C. Lee McKenzie is a native Californian who grew up in a lot of different places; then landed in the Santa Cruz Mountains where she lives with her family and miscellaneous pets. She writes most of the time, gardens and hikes and does yoga a lot, and then travels whenever she can. 

She takes on modern issues that today's teens face in their daily lives. Her first young adult novel, Sliding on the Edge, which dealt with cutting and suicide was published in 2009. Her second, titled The Princess of Las Pulgas, dealing with a family who loses everything and must rebuild their lives came out in 2010. Her short stories appear in Stories for Children, The First Time and the soon to be published, Two and Twenty Dark Tales. She just published her first Middle Grade novel, Alligators Overhead, this year.

TWITTER : @cleemckenzie
AMAZON AUTHOR PAGE: http://www.amazon.com/-/e/B0042M1KYW 



B & N


There’s nothing like a good novel to fall into on a summer day. Have you read Alligators Overhead yet? 
I’m off to go read some more.

Happy reading and writing!

Thursday, July 26, 2012

Curve Ball

Every once in a while, life pitches a curve ball. Two weeks ago, one of these came my way--an unexpected health issue that has taken up all of my time, interrupted my writing and reading life as well as my blogging. *Insert growls and grumbles here.* I apologize for dropping out of the blogging universe with no notice. Unfortunately, this couldn’t be helped. And, double unfortunately, I need to take more time off. I am hoping that I won’t be away for long, and that, instead, my blogging will simply be sporadic until this curve ball passes on by. Time will tell. I miss blogging, writing, and reading, of course, but sometimes stuff happens in our lives, right? Anyway, please know that I will visit your blogs whenever possible and be back soon.

One more thing! I hope you’ll be sure to stop by on August 22nd. I have a very special guest blogger coming by. You won’t want to miss her.

Wishing you lots of wonderful reading and writing and amazing books while I am away--and always!


Tuesday, July 10, 2012

Do You Hang Off Cliffs?

At BEA a few weeks ago, R.L. Stein (the ever-so-famous author of the crazy popular Goosebumps books) attributed some of the success of his novels to his use of cliffhangers—those suspenseful situations at the end of a scene or chapter.

Photo by ajenyon
I am a huge fan of cliffhangers at the end of chapters, unless, of course, it’s 2 am, I’ve just reached the end of a chapter where the characters I care about are in some sort of grave danger or about to make a momentous decision, which will be revealed in the next chapter, yet I’ve got to haul my exhausted carcass out of bed at 6 am. In that case, I’m frustrated because I must know what happens next in the novel, yet I anticipate being bleary eyed the next day. I dwell on how much caffeine I will need to come to life after too little snooze time. If you’re an avid reader, I’m sure you know what I’m talking about here. Cliffhangers build suspense, tension, and create an emotional response in readers that often makes them sacrifice sleep in order to find out what happens next in a story.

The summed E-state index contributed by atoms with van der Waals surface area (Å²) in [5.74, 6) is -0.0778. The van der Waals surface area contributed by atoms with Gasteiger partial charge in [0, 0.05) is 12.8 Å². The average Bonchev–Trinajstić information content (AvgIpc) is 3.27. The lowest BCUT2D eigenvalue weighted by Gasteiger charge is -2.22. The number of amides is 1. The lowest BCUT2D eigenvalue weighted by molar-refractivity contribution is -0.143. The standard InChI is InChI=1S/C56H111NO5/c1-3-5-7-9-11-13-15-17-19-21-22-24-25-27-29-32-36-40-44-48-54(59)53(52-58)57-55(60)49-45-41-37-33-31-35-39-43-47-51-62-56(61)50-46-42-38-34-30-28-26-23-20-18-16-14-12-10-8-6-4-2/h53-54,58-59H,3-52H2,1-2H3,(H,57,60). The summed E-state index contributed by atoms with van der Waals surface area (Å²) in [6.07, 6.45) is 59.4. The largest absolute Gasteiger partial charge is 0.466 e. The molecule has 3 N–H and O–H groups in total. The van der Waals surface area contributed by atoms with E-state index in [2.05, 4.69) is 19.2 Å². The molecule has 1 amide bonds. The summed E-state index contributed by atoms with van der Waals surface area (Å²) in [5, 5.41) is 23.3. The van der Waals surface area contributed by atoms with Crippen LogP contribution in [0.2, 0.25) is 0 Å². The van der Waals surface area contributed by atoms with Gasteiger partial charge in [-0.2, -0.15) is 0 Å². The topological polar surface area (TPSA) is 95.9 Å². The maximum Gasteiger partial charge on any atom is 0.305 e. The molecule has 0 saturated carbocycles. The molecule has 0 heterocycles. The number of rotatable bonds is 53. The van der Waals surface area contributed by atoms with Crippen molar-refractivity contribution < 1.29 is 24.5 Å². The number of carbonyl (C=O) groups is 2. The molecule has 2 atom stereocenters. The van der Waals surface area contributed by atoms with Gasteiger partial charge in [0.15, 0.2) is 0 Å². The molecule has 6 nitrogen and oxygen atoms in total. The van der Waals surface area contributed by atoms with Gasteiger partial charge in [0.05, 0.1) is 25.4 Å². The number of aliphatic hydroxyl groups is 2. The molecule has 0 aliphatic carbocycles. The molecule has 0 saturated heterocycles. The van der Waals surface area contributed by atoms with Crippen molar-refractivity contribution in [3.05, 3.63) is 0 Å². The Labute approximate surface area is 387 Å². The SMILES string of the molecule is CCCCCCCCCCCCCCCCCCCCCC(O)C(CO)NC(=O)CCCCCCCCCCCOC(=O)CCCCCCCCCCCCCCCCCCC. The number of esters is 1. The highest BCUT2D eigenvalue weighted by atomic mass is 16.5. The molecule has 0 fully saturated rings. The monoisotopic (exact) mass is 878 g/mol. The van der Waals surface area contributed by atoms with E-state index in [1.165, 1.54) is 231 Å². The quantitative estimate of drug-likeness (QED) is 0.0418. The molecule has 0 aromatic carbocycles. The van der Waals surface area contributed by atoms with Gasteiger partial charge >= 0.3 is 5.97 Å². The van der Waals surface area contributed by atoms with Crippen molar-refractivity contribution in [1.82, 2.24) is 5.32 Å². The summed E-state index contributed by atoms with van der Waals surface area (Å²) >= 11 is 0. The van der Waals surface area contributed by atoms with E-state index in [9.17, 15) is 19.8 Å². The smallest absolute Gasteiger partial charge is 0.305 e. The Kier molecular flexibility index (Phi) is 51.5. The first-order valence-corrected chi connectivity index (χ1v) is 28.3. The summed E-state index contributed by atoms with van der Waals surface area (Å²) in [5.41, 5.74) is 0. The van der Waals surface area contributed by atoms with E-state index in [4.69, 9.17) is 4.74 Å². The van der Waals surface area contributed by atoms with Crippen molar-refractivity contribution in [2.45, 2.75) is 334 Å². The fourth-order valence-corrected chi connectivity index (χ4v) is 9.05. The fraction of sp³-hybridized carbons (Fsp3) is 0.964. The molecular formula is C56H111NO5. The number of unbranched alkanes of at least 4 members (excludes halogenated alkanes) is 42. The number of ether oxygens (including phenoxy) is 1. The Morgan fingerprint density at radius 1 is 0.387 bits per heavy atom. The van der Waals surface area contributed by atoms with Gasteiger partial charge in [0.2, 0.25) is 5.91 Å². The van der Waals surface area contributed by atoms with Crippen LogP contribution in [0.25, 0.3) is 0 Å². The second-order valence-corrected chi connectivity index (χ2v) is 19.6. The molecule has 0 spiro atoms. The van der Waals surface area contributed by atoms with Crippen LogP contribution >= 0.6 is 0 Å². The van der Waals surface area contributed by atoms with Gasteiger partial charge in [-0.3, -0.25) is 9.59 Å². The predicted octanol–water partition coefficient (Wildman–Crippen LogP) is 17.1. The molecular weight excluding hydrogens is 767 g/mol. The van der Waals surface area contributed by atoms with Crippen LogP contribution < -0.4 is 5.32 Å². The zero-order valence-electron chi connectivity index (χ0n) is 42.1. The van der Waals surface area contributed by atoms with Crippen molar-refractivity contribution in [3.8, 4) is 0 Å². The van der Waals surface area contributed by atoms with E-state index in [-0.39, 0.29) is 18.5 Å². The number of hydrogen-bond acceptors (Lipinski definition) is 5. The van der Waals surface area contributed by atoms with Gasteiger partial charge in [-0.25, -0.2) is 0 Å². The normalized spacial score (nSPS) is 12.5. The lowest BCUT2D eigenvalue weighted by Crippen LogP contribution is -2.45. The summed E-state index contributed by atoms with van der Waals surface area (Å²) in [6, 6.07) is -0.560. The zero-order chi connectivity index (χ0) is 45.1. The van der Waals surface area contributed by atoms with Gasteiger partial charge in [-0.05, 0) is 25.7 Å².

If you’re a writer, you probably itch to torment your readers in this way. I'm guessing you’d love to make them sacrifice good sense and well being for the sake of turning the pages of your story. But how? Some authors accomplish this by revealing a key piece of information that the reader needs to know at the end of a chapter, or a tease that this piece of information will appear in the next chapter. An author might also reveal some twist or important plot development as a cliffhanger. Or, a writer might push the main character into an ugly and sticky situation to be resolved pages later. I just finished a chapter in which the heroine was facing some serious danger when she passed out—at the end of the chapter. Since I care about this character, I had to know whether she’d be descended upon by the evil or if she’d be saved.

Also, cliffhangers work especially well when each one is bigger than the last. This kind of makes sense given that the novel is building toward a climax, right?

What do you think about cliffhangers? Do you like to hang off cliffs or are you afraid of heights? If you are pro-cliffhanger, do you have a favorite? One that kept you reading against your better judgment?

Tuesday, July 3, 2012

Interesting (I think) 4th of July Writing Tidbits

Happy almost July 4th everyone! In honor of Independence Day, I thought I’d share some facts that I find interesting about the writing of The Declaration of Independence. Here’s hoping that they might interest all of you writers and readers, too.